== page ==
an always well written piece by daniel greenfield of sultan kinish
There is one fundamental element that is absolutely necessary for an isolationist foreign policy. Isolation. Isolationism without physical isolation is as much good as belligerence without an army to back it up.
American isolationism might have been feasible during WW1 when its neighbors were either friendly or no threat, there was no danger from the Pacific and a fleet crossing the Atlantic seemed unlikely. Though it wasn’t so unlikely even then.
As far back as 1897 and long before any American involvement in Europe, Operational Plan Three called for shelling New York and seizing parts of Virginia, as a staging base for attacks on Washington and Baltimore. Plans were drawn up in Germany for the occupation of Boston and Philadelphia.
Vice-Admiral August Thomsen wrote, “At the moment every thinking German officer is occupied with the consequences of a belligerent conflict between Germany and the United States of America.”
No American politician was thinking the same thing. America had not intervened in any European wars and had no interest in Germany. But that didn’t matter. The Kasier wanted to seize parts of the hemisphere and that meant breaking the dominant power in the region. America’s weak fleet made it seem like an easy target.
That is the most important part of the equation that isolationists fail to include in their calculations. Regardless of our foreign policy, we are still a target. Whatever our calculations are, potential enemies may have calculations entirely different from our own. They don’t just react to what we do, they have their own plans and agendas. Passivity isn’t a defense for the ostrich or for a nation.
In 1900 while America slept, German diplomats were scouting Cape Cod and Provincetown as support bases for an attack on Boston. And the Germans weren’t alone. In the early 20th century there were British plans for an assault on New England. But Germany’s failure to formulate an alliance with other European powers against the United States led to the abandonment of Operational Plan Three.
When Charles Lindbergh ridiculed the idea of a foreign attack on America, such an attack was less than a year away, but variations of it had been planned by European powers for a good deal longer than that. Terrorist attacks by foreign agents were a now forgotten reality during WW1, including the Black Tom explosion which severely damaged the Statue of Liberty, the Vanceboro bridge bombing, and in an early form of biological warfare a laboratory in Chevy Chase was working on anthrax and glanders cultures to be used on horses.
With the jet plane and the intercontinental ballistic missile, isolationism became completely unworkable without strong deterrence. Even if the United States had chosen to abandon Europe, it would still have needed massive nuclear missile stockpiles, a sizable fleet and military, and a policy of Mutually Assured Destruction just to pursue a policy of isolationism. And had the USSR managed to make even deeper inroads in South America, the United States would have been forced to either push it out or increase the size of its forces to compensate for the loss of a buffer zone against preemptive attacks.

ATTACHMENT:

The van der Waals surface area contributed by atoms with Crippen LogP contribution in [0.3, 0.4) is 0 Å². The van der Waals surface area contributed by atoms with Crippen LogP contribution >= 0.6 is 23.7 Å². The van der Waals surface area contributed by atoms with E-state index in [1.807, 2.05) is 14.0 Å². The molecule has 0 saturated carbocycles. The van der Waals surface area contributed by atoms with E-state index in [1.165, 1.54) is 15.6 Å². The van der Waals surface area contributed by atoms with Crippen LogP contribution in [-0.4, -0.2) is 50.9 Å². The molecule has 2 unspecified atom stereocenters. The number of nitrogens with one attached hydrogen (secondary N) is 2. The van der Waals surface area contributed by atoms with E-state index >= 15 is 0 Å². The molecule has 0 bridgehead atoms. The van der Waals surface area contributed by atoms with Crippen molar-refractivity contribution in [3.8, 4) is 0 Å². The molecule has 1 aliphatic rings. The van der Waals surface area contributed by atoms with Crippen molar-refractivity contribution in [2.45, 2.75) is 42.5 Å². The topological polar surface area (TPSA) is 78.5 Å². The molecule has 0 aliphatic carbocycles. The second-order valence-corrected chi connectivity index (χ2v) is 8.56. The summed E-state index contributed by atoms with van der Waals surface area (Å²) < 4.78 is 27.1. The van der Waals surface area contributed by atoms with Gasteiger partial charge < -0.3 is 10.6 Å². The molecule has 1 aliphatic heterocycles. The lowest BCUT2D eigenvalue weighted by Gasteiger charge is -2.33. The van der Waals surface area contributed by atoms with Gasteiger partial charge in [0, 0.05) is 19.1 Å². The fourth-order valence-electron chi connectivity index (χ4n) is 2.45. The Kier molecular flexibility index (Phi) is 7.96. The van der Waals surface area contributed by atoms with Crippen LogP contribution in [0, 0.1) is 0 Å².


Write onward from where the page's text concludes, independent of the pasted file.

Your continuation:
It’s not impossible to have an isolationist foreign policy today, to cut any alliances with the rest of the world. But there’s a fundamental difference between a responsible and an irresponsible isolationist policy. A responsible isolationist policy recognizes that we have enemies who will act regardless of what we do and prepares against the possibility of war without actively seeking it out.
An irresponsible isolationist foreign policy however acts as if we have no enemies and that any talk that we have enemies is a conspiracy to bring us into a war. It accepts every bit of enemy propaganda as gospel and assumes that if we just “stop bothering them”, they’ll “stop bothering us”. It assumes that the enemy is entirely motivated by our actions, that any conflict we are in is the result of our foreign policy and that isolationism will avert any such conflicts.
This is the version of isolationism that you hear in the Republican debates from Ron Paul.
It’s the version that Americans heard back in the 1930’s from Lindbergh. Rather than recognizing that a military buildup is an important deterrent to war, it attacks military buildups as provocative. It assumes that the only possible reason why we might be attacked are foreign entanglements and if we just tuck our heads in then there will be no conflict.
The absurdity of this approach when it comes to the current clash of civilizations with Islam is obvious enough. This isn’t a conflict that dates back from 1991 or 1948 or even the First Barbary War in 1805. It’s a war that predates the United States and modern day Europe. It is a conflict that goes back over a thousand years to the decline and fall of the eastern remains of the Roman Empire and the rise of Islam as a militant unification ideology to fill that void.